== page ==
Recently, one of the largest container ships in the world, the Ever Given, was stuck crosswise against the banks of the Suez Canal from March 23rd through March 29th. This disaster resulted in an extraordinary backup of ship traffic in the Red Sea. As a result, hundreds of ships were delayed and thousands of containers destined for the US will arrive past their initial expected times of arrival.

What about the Weather?

The business cycles for building materials, especially roofing products, are driven historically by weather events. The Iowa Derecho of August 2020 was the costliest thunderstorm event in modern U.S. history, only to be followed by three major hurricanes—Isaias, Laura and Sally.

The Last Straw

Just when it seemed that things could not get any worse, an unprecedented Arctic outbreak in February 2021 threw Texas and the neighboring states into chaos (Fig. 6). That was the proverbial “straw that broke the camel’s back.”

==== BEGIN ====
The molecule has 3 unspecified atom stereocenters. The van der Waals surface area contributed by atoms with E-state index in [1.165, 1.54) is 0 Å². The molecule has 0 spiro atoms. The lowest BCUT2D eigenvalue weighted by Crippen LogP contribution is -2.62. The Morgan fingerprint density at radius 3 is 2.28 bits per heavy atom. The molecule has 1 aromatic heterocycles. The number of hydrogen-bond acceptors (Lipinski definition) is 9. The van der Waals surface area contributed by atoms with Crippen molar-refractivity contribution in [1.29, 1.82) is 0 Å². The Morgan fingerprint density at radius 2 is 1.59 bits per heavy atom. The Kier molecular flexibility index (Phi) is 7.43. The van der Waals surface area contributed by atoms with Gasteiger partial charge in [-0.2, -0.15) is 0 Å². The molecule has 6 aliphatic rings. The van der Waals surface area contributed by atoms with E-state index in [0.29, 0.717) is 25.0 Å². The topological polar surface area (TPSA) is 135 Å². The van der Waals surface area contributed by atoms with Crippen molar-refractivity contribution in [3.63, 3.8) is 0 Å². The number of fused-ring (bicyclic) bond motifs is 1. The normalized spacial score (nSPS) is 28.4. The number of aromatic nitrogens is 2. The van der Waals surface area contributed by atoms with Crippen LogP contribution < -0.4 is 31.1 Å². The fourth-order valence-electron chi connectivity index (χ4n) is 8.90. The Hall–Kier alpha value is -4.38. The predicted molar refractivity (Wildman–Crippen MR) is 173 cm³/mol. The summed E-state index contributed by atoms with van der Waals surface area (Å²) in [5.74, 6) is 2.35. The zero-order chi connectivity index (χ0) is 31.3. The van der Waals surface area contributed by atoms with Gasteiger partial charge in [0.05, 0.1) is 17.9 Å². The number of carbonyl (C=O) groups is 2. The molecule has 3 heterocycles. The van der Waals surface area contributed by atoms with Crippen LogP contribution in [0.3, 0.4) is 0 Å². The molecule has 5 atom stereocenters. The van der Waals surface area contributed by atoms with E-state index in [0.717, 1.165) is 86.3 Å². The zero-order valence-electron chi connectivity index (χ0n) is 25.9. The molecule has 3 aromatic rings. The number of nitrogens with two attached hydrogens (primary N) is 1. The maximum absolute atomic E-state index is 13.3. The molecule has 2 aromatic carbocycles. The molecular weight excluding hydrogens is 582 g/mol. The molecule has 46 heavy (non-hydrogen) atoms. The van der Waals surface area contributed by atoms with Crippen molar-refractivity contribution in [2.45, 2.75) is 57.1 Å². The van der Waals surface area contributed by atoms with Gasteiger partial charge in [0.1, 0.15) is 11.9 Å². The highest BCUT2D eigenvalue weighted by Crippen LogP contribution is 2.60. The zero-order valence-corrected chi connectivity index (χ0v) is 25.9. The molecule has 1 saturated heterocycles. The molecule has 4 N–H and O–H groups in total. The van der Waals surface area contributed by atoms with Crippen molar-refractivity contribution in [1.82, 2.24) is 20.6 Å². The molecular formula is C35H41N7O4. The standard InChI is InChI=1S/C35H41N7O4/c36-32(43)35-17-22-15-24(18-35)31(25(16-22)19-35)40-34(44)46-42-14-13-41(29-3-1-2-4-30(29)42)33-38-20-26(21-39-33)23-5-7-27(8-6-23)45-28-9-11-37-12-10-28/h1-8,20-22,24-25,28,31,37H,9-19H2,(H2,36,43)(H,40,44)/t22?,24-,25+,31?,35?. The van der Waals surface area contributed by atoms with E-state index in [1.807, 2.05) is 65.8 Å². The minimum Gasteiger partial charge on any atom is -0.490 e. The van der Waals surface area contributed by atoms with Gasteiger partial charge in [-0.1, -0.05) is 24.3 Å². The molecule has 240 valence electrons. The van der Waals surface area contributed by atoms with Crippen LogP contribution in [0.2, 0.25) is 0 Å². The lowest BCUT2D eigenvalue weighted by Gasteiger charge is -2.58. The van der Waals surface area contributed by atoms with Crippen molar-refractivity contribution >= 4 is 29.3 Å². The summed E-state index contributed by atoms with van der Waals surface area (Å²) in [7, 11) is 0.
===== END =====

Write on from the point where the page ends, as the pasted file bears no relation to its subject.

Manufacturing was disrupted throughout the country as cold weather persisted for nearly a week. Adverse effects on production were felt for weeks. Many manufacturers are still reeling from this event.

There is no doubt the cold weather and its aftermath are contributing to the higher prices of building materials. For example, many polymer producers in the Gulf region have not yet fully recovered from the 2021 Winter Storm. Even the production of fiberglass was hampered. The resulting disruptions set off a business cycle perfect storm—low inventories, spot shortages, high prices for scarce resources—all contributing to high input costs for manufacturers.

These weather events interrupted the supply chain just as companies were attempting to meet the pent-up demand from 2020 and replenish inventories in preparation for the 2021 building season.

Looking Ahead

The above outlines the reasons for higher prices in the construction industry. If there are two root causes contributing to price increases, they would be the COVID-19 shutdown and the resulting disruptions in the supply chain.

While most manufacturers cope with these events in different ways, some manufacturers simply could not survive. 2020 and early 2021 have been among the best of times and the worst of times. It is now time to look ahead to a robust supply chain and predictable manufacturing environment.


Steve Ratcliff
Chief Executive Officer

-Steve Ratcliff, CEO TARCO